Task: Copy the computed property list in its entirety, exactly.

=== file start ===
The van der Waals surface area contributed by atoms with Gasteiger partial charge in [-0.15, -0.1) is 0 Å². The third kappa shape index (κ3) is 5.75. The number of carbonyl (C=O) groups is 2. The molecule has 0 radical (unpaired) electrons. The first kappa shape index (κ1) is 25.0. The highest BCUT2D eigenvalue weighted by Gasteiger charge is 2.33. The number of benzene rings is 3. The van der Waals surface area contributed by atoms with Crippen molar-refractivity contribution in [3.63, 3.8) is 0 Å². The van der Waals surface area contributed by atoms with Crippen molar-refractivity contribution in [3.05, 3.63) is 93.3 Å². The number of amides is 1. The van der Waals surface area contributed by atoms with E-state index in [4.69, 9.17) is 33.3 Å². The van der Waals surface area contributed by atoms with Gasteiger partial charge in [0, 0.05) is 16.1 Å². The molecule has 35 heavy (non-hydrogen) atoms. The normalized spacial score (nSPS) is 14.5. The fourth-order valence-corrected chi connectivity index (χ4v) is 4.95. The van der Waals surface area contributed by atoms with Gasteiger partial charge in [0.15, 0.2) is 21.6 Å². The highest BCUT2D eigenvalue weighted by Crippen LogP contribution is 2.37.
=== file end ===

The van der Waals surface area contributed by atoms with Gasteiger partial charge in [-0.15, -0.1) is 0 Å². The third kappa shape index (κ3) is 5.75. The number of carbonyl (C=O) groups is 2. The molecule has 0 radical (unpaired) electrons. The first kappa shape index (κ1) is 25.0. The highest BCUT2D eigenvalue weighted by Gasteiger charge is 2.33. The number of benzene rings is 3. The van der Waals surface area contributed by atoms with Crippen molar-refractivity contribution in [3.63, 3.8) is 0 Å². The van der Waals surface area contributed by atoms with Crippen molar-refractivity contribution in [3.05, 3.63) is 93.3 Å². The number of amides is 1. The van der Waals surface area contributed by atoms with E-state index in [4.69, 9.17) is 33.3 Å². The van der Waals surface area contributed by atoms with Gasteiger partial charge in [0, 0.05) is 16.1 Å². The molecule has 35 heavy (non-hydrogen) atoms. The normalized spacial score (nSPS) is 14.5. The fourth-order valence-corrected chi connectivity index (χ4v) is 4.95. The van der Waals surface area contributed by atoms with Gasteiger partial charge in [0.15, 0.2) is 21.6 Å². The highest BCUT2D eigenvalue weighted by Crippen LogP contribution is 2.37.